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Re: 303 for paging; was Re: 2NN Contents Of Related (303 Shortcut)

From: Sandro Hawke <sandro@w3.org>
Date: Sun, 07 Sep 2014 15:59:14 -0400
Message-ID: <540CB912.2040404@w3.org>
To: "Roy T. Fielding" <fielding@gbiv.com>
CC: Martin Thomson <martin.thomson@gmail.com>, Eric Prud'hommeaux <eric@w3.org>, Mark Nottingham <mnot@mnot.net>, HTTP Working Group <ietf-http-wg@w3.org>, "Julian F. Reschke" <julian.reschke@gmx.de>
On 09/07/2014 01:30 PM, Roy T. Fielding wrote:
> On Sep 7, 2014, at 7:43 AM, Sandro Hawke <sandro@w3.org 
> <mailto:sandro@w3.org>> wrote:
>
>> On 09/05/2014 01:54 PM, Roy T. Fielding wrote:
>>>> >The actual driving force behind this I-D is not about using 303s to deal with httpRange-14, it's to deal with paging.  That is, the client does a GET on A, including these request headers:
>>>> >
>>>> >   Prefer: contents-of-related
>>>> >   Prefer: return=representation; max-triple-count="100"
>>>> >
>>>> >and now the server can directly provide the first hundred triples, via a representation of B, which is that the first "page" of A.
>>> The first hundred triples is a representation of resource A.
>>> There is no requirement, anywhere, that representations be complete.
>>> Prefer in this case is just another form of content negotiation and
>>> the response is 200.  Responding 303 in this case would be wrong,
>>> as would 2NN.
>>>
>>
>> This is a crucial point.    If even responding 303 is wrong, we have 
>> a bigger problem.
>>
>> It sounds to me like you're saying that a chapter of a book is the 
>> same thing as the entire book.
>
> No, you are assuming it is a book.
>
>> Let's say we have an online textbook available at:
>>
>>     http://example.org/WebDesign
>>
>> and each of its 40 chapters is available as a separate web page, with 
>> chapter number CC being available at
>>
>>     http://example.org/WebDesign?chapter={CC}
>>
>> Now imagine a client does GET http://example.org/WebDesign, with a 
>> prefer header saying it's fine to just send the first chapter if the 
>> book is too big.
>
> Then that resource is more than just a book. It provides views of the 
> resource state, which is no more or less than what content negotiation 
> provides in HTTP.
>
>
>> I think you're saying it would be fine for the server to respond 200 
>> OK, Content-Location: http://example.org/WebDesign?chapter=1, and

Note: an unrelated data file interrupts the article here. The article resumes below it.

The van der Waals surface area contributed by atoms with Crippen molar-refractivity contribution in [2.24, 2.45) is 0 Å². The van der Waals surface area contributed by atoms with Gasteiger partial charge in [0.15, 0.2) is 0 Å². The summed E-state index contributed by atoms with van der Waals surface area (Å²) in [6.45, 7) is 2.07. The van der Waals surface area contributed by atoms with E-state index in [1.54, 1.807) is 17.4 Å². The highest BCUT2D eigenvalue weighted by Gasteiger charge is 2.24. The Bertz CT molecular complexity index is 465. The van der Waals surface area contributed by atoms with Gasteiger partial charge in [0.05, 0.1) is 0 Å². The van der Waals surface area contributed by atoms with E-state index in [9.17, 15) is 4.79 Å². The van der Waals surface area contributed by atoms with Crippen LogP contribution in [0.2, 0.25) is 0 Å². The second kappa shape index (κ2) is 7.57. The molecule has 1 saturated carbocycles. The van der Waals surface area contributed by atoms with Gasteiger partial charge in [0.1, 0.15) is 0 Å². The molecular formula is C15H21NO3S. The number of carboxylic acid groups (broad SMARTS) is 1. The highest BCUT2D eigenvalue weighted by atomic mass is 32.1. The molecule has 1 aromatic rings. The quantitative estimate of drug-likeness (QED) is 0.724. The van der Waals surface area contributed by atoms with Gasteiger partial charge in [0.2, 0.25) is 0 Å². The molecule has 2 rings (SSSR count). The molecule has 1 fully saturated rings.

>> give the content of that first chapter.
>
> The server can respond however they like. It is only the consistency 
> of those responses that defines what the resource might be, to any 
> extent that matters.
>

Okay, thanks for the explanation.

I don't see this leading to 303 being wrong, though.   Isn't it up to us 
(the group defining how LDP servers behave when answering for LDP 
resources) to define whether LDP resources can or cannot be represented 
by subset pages of it?

So far, we've said the representations of these resources (technically 
LDP RDF Sources) are RDF serializations of all the triples which 
comprise the state of the resource.   (There's one exception, where 
certain redundant triples can be omitted when the client sends the 
appropriate Prefer header.)

I hear you saying we wouldn't be violating any HTTP specs by saying, 
"Actually the representation could be subsets of that graph state."

But I don't see anything mandating that approach either.   My 
understanding is RDF software is pretty much always written with the 
assumption that the representation will include a serialization of every 
triple.   I think we'd prefer to align this work with that community 
practice.

>> To my understanding, that's wrong, because it violates the semantics 
>> of 200 OK and Content-Location.  Specifically, since a book is not 
>> the same thing as its first chapter, http://example.org/WebDesign and 
>> http://example.org/WebDesign?chapter=1 are distinct resources.  If 
>> they are distinct we can't use 200 OK+CL to respond to one with the 
>> other.
>
> But the first URI is not a book. You cannot define it as one thing and 
> then say its behavior doesn't fit that definition. It is not that thing.
>
>> I think I hear you saying that resources being distinct doesn't 
>> matter, that the notion of "representation" is much fuzzier than